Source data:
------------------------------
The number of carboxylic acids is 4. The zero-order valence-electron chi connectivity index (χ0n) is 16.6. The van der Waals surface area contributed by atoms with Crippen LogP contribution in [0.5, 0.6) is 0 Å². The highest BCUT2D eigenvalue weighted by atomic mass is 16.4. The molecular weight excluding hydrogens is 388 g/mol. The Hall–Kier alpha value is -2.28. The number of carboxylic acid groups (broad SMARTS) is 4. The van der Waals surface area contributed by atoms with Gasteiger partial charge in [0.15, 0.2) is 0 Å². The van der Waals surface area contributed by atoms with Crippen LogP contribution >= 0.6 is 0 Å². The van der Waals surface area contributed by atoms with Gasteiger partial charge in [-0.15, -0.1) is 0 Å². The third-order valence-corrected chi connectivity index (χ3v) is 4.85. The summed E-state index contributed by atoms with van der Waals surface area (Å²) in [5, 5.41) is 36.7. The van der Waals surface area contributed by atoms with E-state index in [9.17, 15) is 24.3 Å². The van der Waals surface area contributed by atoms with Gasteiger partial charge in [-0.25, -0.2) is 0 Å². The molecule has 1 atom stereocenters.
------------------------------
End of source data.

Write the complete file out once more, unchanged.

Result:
The number of carboxylic acids is 4. The zero-order valence-electron chi connectivity index (χ0n) is 16.6. The van der Waals surface area contributed by atoms with Crippen LogP contribution in [0.5, 0.6) is 0 Å². The highest BCUT2D eigenvalue weighted by atomic mass is 16.4. The molecular weight excluding hydrogens is 388 g/mol. The Hall–Kier alpha value is -2.28. The number of carboxylic acid groups (broad SMARTS) is 4. The van der Waals surface area contributed by atoms with Gasteiger partial charge in [0.15, 0.2) is 0 Å². The van der Waals surface area contributed by atoms with Crippen LogP contribution >= 0.6 is 0 Å². The van der Waals surface area contributed by atoms with Gasteiger partial charge in [-0.15, -0.1) is 0 Å². The third-order valence-corrected chi connectivity index (χ3v) is 4.85. The summed E-state index contributed by atoms with van der Waals surface area (Å²) in [5, 5.41) is 36.7. The van der Waals surface area contributed by atoms with E-state index in [9.17, 15) is 24.3 Å². The van der Waals surface area contributed by atoms with Gasteiger partial charge in [-0.25, -0.2) is 0 Å². The molecule has 1 atom stereocenters.